Narrator: Wave-function collapse. Earlier I told you about the Copenhagen interpretation, that we couldn’t know for sure about the state of the milk until we took a measurement. When prompted by Neha, Andrea measured the status of the milk and the probability of possible outcomes, spoiled or fresh, collapsed to the definite value of spoiled.

Andrea spits the milk out in an exaggerated, comedic fashion.

Andrea and Neha: What?

They look at each other shocked and puzzled.

Neha: Is the milk bad?

Andrea: No. I mean, yes. But, didn’t you say Andrea?

Neha: No. I thought I heard you say Neha and something about spoiled milk.

Andrea: I didn’t say anything.

Andrea looks out over the audience and becomes frightened. She puts the bowl down on the microfridge and walks slowly over to the couch.

Andrea: [Whisper.] We’re being watched.

The house lights go up and the speaker becomes illuminated as well. Andrea and Neha no longer freeze when the Narrator speaks.

Narrator: Double-slit experiment. [Andrea and Neha look for the source of the voice. The Narrator goes on like nothing has happened.] Electrons were recorded as behaving like waves and particles when shot through two slits. But, when scientists observed one slit to closely see how they pass through, they behaved only like particles. The observer collapses the wave function just by observing.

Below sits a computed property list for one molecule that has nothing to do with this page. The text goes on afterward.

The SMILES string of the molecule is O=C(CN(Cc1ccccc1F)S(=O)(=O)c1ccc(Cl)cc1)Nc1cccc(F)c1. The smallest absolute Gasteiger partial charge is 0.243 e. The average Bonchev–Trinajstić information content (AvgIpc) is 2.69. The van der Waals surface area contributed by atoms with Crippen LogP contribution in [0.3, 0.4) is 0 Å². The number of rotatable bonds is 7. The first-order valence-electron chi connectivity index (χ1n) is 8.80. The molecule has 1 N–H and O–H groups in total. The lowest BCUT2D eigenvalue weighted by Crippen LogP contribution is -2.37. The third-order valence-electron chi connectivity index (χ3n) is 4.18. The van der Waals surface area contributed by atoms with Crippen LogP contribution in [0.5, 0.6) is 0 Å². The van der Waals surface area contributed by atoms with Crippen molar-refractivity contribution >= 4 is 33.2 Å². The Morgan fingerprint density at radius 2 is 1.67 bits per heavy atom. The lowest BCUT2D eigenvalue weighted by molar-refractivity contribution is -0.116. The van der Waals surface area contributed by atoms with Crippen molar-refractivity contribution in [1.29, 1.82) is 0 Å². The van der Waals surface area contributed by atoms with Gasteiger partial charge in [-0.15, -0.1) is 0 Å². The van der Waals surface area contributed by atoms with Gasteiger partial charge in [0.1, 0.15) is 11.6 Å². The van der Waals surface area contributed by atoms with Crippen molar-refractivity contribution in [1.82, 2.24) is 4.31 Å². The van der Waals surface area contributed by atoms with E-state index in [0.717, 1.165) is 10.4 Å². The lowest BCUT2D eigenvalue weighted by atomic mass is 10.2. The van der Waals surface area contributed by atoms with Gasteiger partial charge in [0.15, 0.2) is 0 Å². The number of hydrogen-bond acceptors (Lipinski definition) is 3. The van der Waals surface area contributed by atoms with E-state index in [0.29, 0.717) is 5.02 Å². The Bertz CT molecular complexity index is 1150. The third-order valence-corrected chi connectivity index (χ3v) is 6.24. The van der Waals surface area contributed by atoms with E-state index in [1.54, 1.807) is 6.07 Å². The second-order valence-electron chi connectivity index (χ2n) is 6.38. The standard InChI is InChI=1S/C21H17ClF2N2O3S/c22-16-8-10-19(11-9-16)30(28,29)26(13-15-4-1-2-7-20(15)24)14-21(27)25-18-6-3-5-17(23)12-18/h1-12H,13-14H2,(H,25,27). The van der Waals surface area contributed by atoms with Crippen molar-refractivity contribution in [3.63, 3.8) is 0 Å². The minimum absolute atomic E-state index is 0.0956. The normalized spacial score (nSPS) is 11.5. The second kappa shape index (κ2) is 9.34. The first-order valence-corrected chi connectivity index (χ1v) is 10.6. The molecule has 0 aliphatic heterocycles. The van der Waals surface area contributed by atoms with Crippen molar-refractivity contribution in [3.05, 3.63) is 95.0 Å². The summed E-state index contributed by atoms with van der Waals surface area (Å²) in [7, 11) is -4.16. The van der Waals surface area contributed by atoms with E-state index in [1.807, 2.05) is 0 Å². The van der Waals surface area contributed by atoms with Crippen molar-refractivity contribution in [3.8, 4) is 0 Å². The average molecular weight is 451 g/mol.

Andrea and Neha look frightened at the Narrator and the audience.

Neha: [to Andrea] Why is he talking about wave functions?

Andrea: More like why are these people watching us? [Looking around. Desperate.] Oh God, maybe we should clean. This place is a mess.

Neha: [Looking down at her attire.] And I probably look like a slob in these pajamas.

Neha runs into her bedroom to change. Andrea throws the sour milk in the trash and starts cleaning up papers on her desk.

Narrator: In our case, two Princeton undergrads can behave like clean adults or slobs. When being observed by peers, professors, or potential employers, they clean up their act.

Neha runs out wearing jeans and a collared shirt and begins helping Andrea clean. Periodically they smile at the audience.

Lights out.